Introduction: 6 String Bass Guitar Made With Wood From Recycling Been

About: I am a physicist. I am a developer. I like to build musical instruments.

Few days before I finished this
bass guitar and about it I have a dream. In this dream, Les Claypool takes my finished bass guitar, play some, and said "Nice bass, but sometimes I would like to play on 4 string one". After that, my worries about, will this bass have a nice sound and stuff disappeared.

Long Story. At school, I want to create an 8 string guitar and play on it. It's done. When I studied at the University me and my friend played together and dreamed about a rock band. I decided that I will play the bass. I decided to buy some cheap 4 string bass. It hadn´t so good sound and I learned to play not enough. But I always dreamt about a 6 string bass.

After my first handmade guitar, and bass, I figured out that mostly all depends on the skill, but the dream about 6 string bass was not achieved. And, on Instructables, it's was going to be the first 6 string bass guitar.

So, I decided to make the 6 string bass.

Step 1: Drafting, Dreaming, Planing

One day, while I was taking my son from the kindergarten, I saw that
someone throw away cathedra.

That cathedra had very nice and tasty pieces of oak. I took it home and s started to think about the new project.

On my job sometimes I draft sketches of the new bass. The best sketch I have scanned, imported to CorelDraw and created a full-size schema.

And, I want to set on guitar squares, like on a chessboard. So I drafted it on paper. For this squares, I have wood from the previous project, rest of wenge fretboard.

Mine parameters:

scale length: 864 mm

26 frets (I plan 27, but make a mistake in calculation)

6 string

Neck through

2 pickups

Step 2: Materials and Instruments

- drill

- little carpenter’s plain.

- a lot of sandpaper :)

- board with sandpaper

- chisel 6 mm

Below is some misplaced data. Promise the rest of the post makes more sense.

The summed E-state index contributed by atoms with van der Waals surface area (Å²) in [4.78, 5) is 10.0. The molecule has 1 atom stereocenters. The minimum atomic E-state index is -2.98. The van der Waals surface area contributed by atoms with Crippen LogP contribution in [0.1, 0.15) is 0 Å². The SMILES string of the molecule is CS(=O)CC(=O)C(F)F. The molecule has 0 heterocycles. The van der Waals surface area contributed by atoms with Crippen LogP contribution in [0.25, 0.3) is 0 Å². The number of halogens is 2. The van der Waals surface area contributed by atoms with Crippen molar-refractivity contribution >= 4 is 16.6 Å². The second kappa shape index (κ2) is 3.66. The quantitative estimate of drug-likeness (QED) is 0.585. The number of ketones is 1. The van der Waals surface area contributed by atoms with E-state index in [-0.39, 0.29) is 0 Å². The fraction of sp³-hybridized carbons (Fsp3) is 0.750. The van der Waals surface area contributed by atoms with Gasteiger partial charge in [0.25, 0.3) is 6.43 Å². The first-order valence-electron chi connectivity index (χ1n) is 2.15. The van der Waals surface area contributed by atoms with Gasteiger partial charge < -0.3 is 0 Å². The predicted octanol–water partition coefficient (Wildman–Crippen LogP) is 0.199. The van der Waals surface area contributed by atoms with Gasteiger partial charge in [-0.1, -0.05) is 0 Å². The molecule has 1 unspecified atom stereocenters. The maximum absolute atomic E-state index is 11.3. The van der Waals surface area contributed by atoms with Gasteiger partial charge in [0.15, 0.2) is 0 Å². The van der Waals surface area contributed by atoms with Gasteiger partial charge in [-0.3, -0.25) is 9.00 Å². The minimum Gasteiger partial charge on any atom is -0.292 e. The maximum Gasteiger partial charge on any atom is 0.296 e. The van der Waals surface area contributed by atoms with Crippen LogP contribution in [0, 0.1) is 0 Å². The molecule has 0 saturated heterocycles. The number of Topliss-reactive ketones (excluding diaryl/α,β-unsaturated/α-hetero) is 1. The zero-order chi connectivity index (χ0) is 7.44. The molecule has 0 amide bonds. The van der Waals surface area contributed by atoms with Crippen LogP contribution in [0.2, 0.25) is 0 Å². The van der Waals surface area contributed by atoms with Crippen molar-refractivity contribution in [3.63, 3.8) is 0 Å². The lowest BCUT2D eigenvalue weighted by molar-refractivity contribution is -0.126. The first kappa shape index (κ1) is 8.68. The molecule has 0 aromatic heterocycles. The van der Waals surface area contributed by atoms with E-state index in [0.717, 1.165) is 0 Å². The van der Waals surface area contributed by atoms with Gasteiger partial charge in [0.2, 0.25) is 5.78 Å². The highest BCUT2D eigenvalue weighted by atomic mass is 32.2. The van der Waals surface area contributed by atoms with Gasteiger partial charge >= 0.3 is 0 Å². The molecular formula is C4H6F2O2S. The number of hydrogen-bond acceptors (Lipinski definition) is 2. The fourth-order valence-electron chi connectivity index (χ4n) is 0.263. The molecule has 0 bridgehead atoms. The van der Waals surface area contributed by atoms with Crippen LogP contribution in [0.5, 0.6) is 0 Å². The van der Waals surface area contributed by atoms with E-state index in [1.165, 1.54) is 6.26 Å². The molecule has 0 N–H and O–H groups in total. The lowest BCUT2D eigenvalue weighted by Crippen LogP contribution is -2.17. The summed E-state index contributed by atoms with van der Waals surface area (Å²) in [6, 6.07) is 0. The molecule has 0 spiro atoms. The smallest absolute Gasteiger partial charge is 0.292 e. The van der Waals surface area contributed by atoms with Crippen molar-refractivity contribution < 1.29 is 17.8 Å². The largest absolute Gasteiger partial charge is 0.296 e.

- clamps and bricks

- small hummer

- handmade drill-to-router converter

- chair leg (for frets instaling)


- wood from recycling bin ( oak, birch, beech)

- fretboard from recycling bin (probably it is ash)

- head machines, bridge, resistors, condensers, pickups - some noname from China

- carbon toss rods and adjusting toss from China to

- nut - VIP bakelite, perhaps from old iron, which I found not around recycling bin, but on the train rails

Step 3: Combining

I planned to make neck-through
bass, to do that I needed a long piece of wood. In the piece of wood needed for length, I have the only birch, but with bark. I think it's some like 4 or 5 level quality of the wood :). So, this wood can't be the mainframe.

Also, I have two beechen table legs. I decided to mount them together. They were of a rounded section, that's why I made some square in the section. After, I made them already squared.

After gluing together two pieces of birch and beech I figured out, that I need more width. I had two pieces of oak, and I calculated the trapezoidal shape of the neck. So I glued to my workpiece two pieces of oak write on the place, where I needed to.

I hadn´t enough width and deep of guitar head. Width I increased adding little pieces of birch.

Deep I increase, as for me in the pretty witty way. The guitar neck has to have some inclination. So I cut wood for incline and cut off peace glue on another side (unfortunately, I didn't take photos of this part of work).

Actually, It looks like I took every wood I saw until I glued all together to the whole guitar

Step 4: Cheesing and Shaping

For black squares, I use rest of wenge. For white squares, I